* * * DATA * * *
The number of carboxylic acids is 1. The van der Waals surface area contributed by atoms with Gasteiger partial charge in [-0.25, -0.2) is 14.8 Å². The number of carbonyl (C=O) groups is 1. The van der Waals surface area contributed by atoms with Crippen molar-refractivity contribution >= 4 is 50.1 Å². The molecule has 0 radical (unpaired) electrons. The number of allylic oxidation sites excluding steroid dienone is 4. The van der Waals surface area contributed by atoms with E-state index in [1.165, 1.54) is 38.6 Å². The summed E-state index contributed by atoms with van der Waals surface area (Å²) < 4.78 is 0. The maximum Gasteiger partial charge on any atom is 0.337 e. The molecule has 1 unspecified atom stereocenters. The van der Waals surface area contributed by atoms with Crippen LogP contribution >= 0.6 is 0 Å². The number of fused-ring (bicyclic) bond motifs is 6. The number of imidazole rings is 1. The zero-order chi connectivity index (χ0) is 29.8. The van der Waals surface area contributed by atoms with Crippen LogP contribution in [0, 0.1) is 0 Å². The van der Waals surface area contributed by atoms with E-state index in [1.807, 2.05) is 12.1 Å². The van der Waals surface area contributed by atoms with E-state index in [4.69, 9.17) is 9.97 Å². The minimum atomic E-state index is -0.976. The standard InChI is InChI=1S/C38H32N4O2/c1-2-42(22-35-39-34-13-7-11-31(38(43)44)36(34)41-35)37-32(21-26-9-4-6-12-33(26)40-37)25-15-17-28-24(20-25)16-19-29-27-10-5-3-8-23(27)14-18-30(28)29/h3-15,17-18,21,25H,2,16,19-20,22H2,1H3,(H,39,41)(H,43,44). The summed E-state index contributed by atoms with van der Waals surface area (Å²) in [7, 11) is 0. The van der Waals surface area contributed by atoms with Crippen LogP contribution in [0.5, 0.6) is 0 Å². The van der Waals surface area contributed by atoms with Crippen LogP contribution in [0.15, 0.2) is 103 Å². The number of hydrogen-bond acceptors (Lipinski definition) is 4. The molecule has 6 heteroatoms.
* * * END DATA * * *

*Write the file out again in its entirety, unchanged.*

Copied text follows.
The number of carboxylic acids is 1. The van der Waals surface area contributed by atoms with Gasteiger partial charge in [-0.25, -0.2) is 14.8 Å². The number of carbonyl (C=O) groups is 1. The van der Waals surface area contributed by atoms with Crippen molar-refractivity contribution >= 4 is 50.1 Å². The molecule has 0 radical (unpaired) electrons. The number of allylic oxidation sites excluding steroid dienone is 4. The van der Waals surface area contributed by atoms with E-state index in [1.165, 1.54) is 38.6 Å². The summed E-state index contributed by atoms with van der Waals surface area (Å²) < 4.78 is 0. The maximum Gasteiger partial charge on any atom is 0.337 e. The molecule has 1 unspecified atom stereocenters. The van der Waals surface area contributed by atoms with Crippen LogP contribution >= 0.6 is 0 Å². The number of fused-ring (bicyclic) bond motifs is 6. The number of imidazole rings is 1. The zero-order chi connectivity index (χ0) is 29.8. The van der Waals surface area contributed by atoms with Crippen LogP contribution in [0, 0.1) is 0 Å². The van der Waals surface area contributed by atoms with E-state index in [1.807, 2.05) is 12.1 Å². The van der Waals surface area contributed by atoms with E-state index in [4.69, 9.17) is 9.97 Å². The minimum atomic E-state index is -0.976. The standard InChI is InChI=1S/C38H32N4O2/c1-2-42(22-35-39-34-13-7-11-31(38(43)44)36(34)41-35)37-32(21-26-9-4-6-12-33(26)40-37)25-15-17-28-24(20-25)16-19-29-27-10-5-3-8-23(27)14-18-30(28)29/h3-15,17-18,21,25H,2,16,19-20,22H2,1H3,(H,39,41)(H,43,44). The summed E-state index contributed by atoms with van der Waals surface area (Å²) in [7, 11) is 0. The van der Waals surface area contributed by atoms with Crippen LogP contribution in [0.5, 0.6) is 0 Å². The van der Waals surface area contributed by atoms with Crippen LogP contribution in [0.15, 0.2) is 103 Å². The number of hydrogen-bond acceptors (Lipinski definition) is 4. The molecule has 6 heteroatoms.